Avoid Citations by Reviewing CMS’ Guidance on Hospice Election Statements

Posted on Thursday, December 8, 2016 10:37 PM

Agencies must closely examine CMS’ guidance explaining what complete, written certifications from physicians must include. Another recommendation is to review your hospice’s election statement to ensure it includes the information CMS provided within the new sample statement.

This important step could protect your agency from CMS survey citations and claims denials, industry experts contend.

The new guidance released November 22 is included within MLN Matters articles SE1628 and SE1631.

The articles follow an OIG report from September 15 that determined many election statements lack proper language and many certification statements fail to meet
requirements (HHL 9/26/16).

The new articles provide direct guidance from CMS and thus will be “tremendously valuable” for hospices, says Theresa Forster, Vice President for Hospice Policy & Programs for the National Association for Home Care & Hospice.

SE1631 provides hospices a sample election statement. For example, the sample doesn’t specifically mention care hospices provide is “palliative.”

Instead, the sample statement includes a portion that explains, “Hospice care is to relieve pain and other symptoms related to my terminal illness and related conditions and such care will not be directed toward cure. The focus of hospice care is to provide comfort and support to both me and my family/caregivers.”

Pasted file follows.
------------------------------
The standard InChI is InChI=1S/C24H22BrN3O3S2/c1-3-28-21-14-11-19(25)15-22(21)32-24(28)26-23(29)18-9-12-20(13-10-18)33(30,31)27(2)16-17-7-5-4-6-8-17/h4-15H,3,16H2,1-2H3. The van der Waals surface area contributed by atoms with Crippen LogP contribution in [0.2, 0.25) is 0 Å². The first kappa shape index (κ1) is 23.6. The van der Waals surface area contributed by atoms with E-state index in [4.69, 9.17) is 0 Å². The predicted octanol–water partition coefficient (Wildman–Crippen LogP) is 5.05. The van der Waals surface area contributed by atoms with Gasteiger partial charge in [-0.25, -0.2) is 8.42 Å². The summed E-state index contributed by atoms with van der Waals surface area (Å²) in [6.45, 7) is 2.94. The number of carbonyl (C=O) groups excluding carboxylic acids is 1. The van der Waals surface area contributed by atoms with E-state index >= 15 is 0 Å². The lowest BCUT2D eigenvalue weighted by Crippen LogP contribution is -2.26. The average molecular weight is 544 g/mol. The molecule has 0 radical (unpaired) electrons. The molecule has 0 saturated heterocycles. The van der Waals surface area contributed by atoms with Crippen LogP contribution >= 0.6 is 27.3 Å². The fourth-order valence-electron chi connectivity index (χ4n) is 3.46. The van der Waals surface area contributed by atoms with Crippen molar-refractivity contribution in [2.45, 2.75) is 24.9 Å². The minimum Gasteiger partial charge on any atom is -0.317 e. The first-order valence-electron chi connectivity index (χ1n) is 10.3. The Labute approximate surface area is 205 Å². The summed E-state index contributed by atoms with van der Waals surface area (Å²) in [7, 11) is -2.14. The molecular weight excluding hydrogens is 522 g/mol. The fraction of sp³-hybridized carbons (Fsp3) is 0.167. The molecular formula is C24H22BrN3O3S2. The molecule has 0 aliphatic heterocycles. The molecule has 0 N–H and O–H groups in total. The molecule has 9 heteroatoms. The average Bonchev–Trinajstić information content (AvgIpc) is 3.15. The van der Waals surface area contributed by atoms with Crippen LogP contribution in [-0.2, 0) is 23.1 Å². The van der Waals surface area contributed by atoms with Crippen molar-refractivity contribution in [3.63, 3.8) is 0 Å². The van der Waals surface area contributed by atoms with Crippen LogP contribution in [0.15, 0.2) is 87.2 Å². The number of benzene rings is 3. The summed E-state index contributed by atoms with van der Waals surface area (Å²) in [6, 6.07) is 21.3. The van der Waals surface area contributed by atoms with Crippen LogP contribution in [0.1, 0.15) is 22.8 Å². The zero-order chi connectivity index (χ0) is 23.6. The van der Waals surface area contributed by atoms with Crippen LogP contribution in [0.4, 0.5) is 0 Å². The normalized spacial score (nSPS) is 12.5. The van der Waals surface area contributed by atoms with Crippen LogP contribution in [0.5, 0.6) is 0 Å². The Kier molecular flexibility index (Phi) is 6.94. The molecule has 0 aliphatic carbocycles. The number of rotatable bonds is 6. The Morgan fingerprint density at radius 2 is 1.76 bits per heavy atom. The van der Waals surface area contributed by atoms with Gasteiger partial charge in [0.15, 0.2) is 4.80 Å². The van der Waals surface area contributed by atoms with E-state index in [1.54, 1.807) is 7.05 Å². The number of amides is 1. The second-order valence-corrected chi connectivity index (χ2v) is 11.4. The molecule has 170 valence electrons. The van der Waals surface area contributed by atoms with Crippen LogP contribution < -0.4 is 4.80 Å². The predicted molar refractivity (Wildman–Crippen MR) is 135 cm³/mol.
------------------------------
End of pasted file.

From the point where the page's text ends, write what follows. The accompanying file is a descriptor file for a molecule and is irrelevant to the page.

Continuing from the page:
The National Hospice and Palliative Care Organization (NHPCO) was pleased “palliative” wasn’t included in the sample form, but it wants CMS to communicate to contractors that they shouldn’t deny claims that don’t say “palliative” in election statements.

NHPCO also is concerned that the sample form includes space for a witness signature, says Judi Lund Person, Vice President, Regulatory and Compliance for
the organization.

SE1628 provides guidance on requirements for a valid physician certification and recertification, including examples of physician narratives that meet those requirements.

“It actually includes some examples and that’s something that wasn’t in the manual previously,” Forster says.

One such narrative: “78-year-old male with a diagnosis of Stage 4 lung cancer. Completed three rounds of chemotherapy, but cancer has metastasized to the liver and bone. Patient no longer wants to continue chemotherapy and states he wants comfort measures only. Increased dyspnea and pain over past two weeks. Is now oxygen dependent with 2LNC and requires morphine every six hours for bone pain and shortness of breath.”

Among other things, Person says, hospices should ensure signatures and dates are in the proper place.

CMS recommends certifications include the following information:
• A statement about the patient’s life expectancy
• Patient-specific clinical findings supporting a life expectancy of six months or less
• Proper signatures and dates.
• A brief narrative from the physician stating clinical findings supporting a life expectancy of six months or less
• Face-to-face encounter documentation

For the full article, please see the December 12, 2016 Home Health Line Edition.

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